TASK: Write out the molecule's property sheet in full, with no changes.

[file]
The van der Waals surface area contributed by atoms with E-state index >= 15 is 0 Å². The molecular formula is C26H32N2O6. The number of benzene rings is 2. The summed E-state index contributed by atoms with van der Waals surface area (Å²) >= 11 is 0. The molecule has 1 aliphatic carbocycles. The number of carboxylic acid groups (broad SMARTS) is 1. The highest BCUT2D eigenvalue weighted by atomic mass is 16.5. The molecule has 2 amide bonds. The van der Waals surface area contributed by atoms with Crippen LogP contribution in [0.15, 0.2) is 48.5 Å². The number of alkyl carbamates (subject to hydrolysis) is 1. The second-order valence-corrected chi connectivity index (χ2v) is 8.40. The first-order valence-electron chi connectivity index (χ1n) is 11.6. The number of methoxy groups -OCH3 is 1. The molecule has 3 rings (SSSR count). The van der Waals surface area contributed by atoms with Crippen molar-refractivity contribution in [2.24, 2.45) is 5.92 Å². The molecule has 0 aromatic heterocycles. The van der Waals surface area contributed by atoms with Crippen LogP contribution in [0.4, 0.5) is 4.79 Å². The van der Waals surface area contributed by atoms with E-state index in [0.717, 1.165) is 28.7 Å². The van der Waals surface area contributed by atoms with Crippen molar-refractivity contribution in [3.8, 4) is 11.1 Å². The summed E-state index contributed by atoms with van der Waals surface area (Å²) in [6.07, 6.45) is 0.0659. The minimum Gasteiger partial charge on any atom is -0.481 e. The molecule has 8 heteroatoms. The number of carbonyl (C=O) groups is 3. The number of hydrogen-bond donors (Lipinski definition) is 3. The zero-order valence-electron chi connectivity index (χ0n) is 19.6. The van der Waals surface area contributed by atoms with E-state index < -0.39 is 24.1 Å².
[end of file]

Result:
The van der Waals surface area contributed by atoms with E-state index >= 15 is 0 Å². The molecular formula is C26H32N2O6. The number of benzene rings is 2. The summed E-state index contributed by atoms with van der Waals surface area (Å²) >= 11 is 0. The molecule has 1 aliphatic carbocycles. The number of carboxylic acid groups (broad SMARTS) is 1. The highest BCUT2D eigenvalue weighted by atomic mass is 16.5. The molecule has 2 amide bonds. The van der Waals surface area contributed by atoms with Crippen LogP contribution in [0.15, 0.2) is 48.5 Å². The number of alkyl carbamates (subject to hydrolysis) is 1. The second-order valence-corrected chi connectivity index (χ2v) is 8.40. The first-order valence-electron chi connectivity index (χ1n) is 11.6. The number of methoxy groups -OCH3 is 1. The molecule has 3 rings (SSSR count). The van der Waals surface area contributed by atoms with Crippen molar-refractivity contribution in [2.24, 2.45) is 5.92 Å². The molecule has 0 aromatic heterocycles. The van der Waals surface area contributed by atoms with Crippen LogP contribution in [0.4, 0.5) is 4.79 Å². The van der Waals surface area contributed by atoms with E-state index in [0.717, 1.165) is 28.7 Å². The van der Waals surface area contributed by atoms with Crippen molar-refractivity contribution in [3.8, 4) is 11.1 Å². The summed E-state index contributed by atoms with van der Waals surface area (Å²) in [6.07, 6.45) is 0.0659. The minimum Gasteiger partial charge on any atom is -0.481 e. The molecule has 8 heteroatoms. The number of carbonyl (C=O) groups is 3. The number of hydrogen-bond donors (Lipinski definition) is 3. The zero-order valence-electron chi connectivity index (χ0n) is 19.6. The van der Waals surface area contributed by atoms with E-state index < -0.39 is 24.1 Å².